Brown presented the grant to Aneja for new undergraduate and graduate
and his NC State colleagues at the
Environmental Protection Agency
courses in agricultural air quality and
(EPA) ofﬁces in Research Triangle the transport, dispersion and diffusion
Park. The grant is part of $5.1 million
in competitive grants being awarded of air pollutants.
to 11 institutions to study air- and
water-quality issues. — John C. Fountain
The award builds on NC State’s
efforts to make animal-feeding
operations both environmentally “Using on-site chemical and physi- multidisciplinary team of air-quality,
responsible and economically viable. cal measuring devices, we’ll quantify agricultural and environmental
According to Aneja, project princi- the atmospheric sources and sinks of scientists,” Fountain said. “In addition
pal investigator, previous studies of ammonia, ammonium, hydrogen sul- to our scientiﬁc ﬁndings, which may
the contained animal feeding opera- ﬁde and PMﬁne compounds,” Aneja help modify regulations and policies,
tions (CAFOs) have focused on soil said. “Our ﬁndings will be incorpo- we’ll also use the research for new
and water contamination. rated into a comprehensive regional undergraduate and graduate courses
“The levels of ammonia and air-quality model, and we’ll dissemi- in agricultural air quality and the
hydrogen sulﬁde linked to CAFOs nate our results to agribusiness, transport, dispersion and diffusion of
air pollutants. Short-course versions
Gas will be offered to stakeholder com-
Air masses munities, as well.”
NC State plays a leading role in the
Local or long-distance
state’s ongoing efforts to make CAFOs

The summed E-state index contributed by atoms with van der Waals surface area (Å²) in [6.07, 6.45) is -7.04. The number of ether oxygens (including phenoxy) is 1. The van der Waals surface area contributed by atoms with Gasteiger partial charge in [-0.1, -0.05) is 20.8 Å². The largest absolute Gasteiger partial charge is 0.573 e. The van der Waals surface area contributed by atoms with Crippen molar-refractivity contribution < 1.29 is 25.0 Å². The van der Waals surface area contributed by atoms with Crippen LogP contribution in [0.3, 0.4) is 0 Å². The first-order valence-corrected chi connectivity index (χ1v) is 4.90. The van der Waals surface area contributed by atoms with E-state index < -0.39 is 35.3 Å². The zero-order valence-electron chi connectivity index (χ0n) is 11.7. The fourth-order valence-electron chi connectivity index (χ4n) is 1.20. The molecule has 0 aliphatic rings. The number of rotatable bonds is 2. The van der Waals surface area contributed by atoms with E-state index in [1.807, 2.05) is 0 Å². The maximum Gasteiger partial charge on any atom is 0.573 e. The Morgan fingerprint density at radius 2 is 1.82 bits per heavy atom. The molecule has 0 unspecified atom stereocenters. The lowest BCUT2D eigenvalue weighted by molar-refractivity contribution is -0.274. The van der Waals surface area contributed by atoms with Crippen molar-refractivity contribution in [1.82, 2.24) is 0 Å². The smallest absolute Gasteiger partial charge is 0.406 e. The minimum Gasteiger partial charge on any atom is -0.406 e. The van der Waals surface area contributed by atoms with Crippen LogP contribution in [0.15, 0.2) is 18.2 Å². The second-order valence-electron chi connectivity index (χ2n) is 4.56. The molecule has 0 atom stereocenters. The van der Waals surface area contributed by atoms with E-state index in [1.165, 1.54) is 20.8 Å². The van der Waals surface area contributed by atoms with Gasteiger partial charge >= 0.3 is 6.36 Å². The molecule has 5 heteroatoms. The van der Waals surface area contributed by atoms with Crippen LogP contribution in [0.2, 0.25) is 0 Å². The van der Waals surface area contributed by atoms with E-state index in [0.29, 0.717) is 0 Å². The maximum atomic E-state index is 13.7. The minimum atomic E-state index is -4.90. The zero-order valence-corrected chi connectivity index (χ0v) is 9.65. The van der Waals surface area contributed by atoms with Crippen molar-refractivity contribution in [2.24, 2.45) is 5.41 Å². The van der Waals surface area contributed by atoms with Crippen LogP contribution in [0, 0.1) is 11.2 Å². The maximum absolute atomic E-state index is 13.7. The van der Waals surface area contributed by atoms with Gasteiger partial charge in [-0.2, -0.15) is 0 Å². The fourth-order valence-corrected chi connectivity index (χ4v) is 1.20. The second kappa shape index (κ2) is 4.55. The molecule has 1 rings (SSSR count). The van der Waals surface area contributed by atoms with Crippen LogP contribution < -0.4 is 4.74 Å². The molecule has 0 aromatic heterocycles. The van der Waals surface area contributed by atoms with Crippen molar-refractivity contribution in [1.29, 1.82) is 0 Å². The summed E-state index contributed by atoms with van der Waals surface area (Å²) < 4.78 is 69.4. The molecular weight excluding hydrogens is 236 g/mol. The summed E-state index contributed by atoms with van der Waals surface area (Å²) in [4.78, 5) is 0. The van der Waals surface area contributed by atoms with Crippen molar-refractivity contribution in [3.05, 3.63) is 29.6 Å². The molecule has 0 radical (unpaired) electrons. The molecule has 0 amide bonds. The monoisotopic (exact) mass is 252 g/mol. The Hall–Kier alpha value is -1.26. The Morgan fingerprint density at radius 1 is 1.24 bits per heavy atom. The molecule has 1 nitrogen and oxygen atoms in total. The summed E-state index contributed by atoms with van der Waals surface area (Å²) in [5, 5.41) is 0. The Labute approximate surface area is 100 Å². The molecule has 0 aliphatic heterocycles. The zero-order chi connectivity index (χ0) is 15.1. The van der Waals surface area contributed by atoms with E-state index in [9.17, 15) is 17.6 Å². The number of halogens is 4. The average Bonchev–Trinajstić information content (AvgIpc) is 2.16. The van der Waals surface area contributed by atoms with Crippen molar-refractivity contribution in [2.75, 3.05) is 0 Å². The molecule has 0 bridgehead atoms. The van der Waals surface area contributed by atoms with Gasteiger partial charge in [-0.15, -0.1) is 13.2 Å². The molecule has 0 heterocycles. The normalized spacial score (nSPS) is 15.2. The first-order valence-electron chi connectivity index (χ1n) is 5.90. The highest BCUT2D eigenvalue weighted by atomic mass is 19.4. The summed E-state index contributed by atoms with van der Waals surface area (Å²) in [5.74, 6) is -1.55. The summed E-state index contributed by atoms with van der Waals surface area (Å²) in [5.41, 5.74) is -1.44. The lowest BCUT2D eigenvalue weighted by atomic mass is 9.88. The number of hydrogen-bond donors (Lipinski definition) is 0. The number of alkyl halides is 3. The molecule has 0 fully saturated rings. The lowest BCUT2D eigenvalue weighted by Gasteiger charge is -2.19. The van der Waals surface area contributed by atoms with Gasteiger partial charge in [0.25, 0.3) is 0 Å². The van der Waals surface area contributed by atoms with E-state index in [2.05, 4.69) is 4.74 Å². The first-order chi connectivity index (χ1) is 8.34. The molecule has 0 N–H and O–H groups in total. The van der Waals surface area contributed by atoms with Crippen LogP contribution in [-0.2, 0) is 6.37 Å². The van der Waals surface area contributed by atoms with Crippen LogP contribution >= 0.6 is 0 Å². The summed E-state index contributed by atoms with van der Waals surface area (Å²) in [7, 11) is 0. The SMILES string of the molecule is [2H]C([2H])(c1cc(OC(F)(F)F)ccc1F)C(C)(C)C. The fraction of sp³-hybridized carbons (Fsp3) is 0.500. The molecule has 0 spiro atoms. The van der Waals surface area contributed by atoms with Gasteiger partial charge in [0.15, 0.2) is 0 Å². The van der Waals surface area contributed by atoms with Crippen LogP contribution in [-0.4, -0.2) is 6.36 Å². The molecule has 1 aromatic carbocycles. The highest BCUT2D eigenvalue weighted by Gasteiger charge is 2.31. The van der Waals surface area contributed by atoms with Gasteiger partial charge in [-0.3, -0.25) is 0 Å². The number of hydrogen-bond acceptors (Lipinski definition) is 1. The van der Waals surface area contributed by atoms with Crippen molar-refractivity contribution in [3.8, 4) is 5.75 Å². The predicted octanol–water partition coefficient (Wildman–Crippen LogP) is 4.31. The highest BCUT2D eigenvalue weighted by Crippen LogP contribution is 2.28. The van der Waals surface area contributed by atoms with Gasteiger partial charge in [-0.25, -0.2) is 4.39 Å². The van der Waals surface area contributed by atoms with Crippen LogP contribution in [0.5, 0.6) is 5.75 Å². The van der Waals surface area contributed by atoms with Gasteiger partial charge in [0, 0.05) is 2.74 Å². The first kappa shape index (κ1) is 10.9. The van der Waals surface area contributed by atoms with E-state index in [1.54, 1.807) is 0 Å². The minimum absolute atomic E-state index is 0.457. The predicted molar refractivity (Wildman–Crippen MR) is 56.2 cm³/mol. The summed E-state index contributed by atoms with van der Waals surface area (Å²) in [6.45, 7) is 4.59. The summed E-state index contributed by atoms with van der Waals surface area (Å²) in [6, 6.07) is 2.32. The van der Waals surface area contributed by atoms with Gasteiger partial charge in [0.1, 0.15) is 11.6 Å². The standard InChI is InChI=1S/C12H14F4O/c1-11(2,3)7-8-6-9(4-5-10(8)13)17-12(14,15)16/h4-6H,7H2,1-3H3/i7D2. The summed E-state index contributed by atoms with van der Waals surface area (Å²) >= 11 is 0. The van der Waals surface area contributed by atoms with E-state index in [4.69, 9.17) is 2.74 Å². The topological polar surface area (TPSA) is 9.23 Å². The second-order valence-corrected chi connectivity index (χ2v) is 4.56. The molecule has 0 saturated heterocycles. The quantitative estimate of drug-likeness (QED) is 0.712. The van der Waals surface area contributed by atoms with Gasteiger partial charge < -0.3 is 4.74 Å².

matter Changes in both proﬁtable and “green.” NC State
chemical/physical forms Indirect received a $15 million grant in 2000
SOURCES OF TRACE GASES
Anthropogenic sources Natural sources particle Air/water to coordinate the identiﬁcation and
deposition gas exchange development of better technologies for
hog-waste treatment—an agreement
involving the state and Smithﬁeld
Foods—and another $2.5 million from
a similar agreement with Premium
Direct deposition Standard Farms.
Surface waterbody In addition, the Air Quality
*Indirect deposition is direct deposition to land followed by runoff or seepage
through groundwater to a surface waterbody. Research Group, headed by Aneja,
has conducted related research
Viney Aneja uses this diagram to don’t, by themselves, violate current regulators and concerned citizens, funded by the EPA, the NC
illustrate atmospheric emissions,
EPA standards, so scientiﬁc scrutiny through local meetings, workshops, Department of Environment and
transport, transformation and
deposition of trace gases. has been elsewhere,” he said. “But we fact sheets, news articles and Web Natural Resources and other state
believe these gases combine to form sites.” and federal agencies.
Penguin bones from “Land of Fire”
rewrite bird evolution
Fossilized bones found in Tierra and a leg and dates to the Eocene America during a comparatively climates, and slowly adapted as their
del Fuego, Argentina, are likely those epoch of Earth’s history—about warm period in Earth’s history,” said habitats grew icier.
of the earliest known South 40 million years ago—sometimes Clarke, “coincident with the begin- Clarke says that a larger, more
American penguin, which probably called the “early age of mammals.” ning of, or just before, a major global comprehensive study of the penguin
lived 20 million years earlier than The fossilized bones are sufﬁciently cooling trend that occurred in the family tree is necessary before the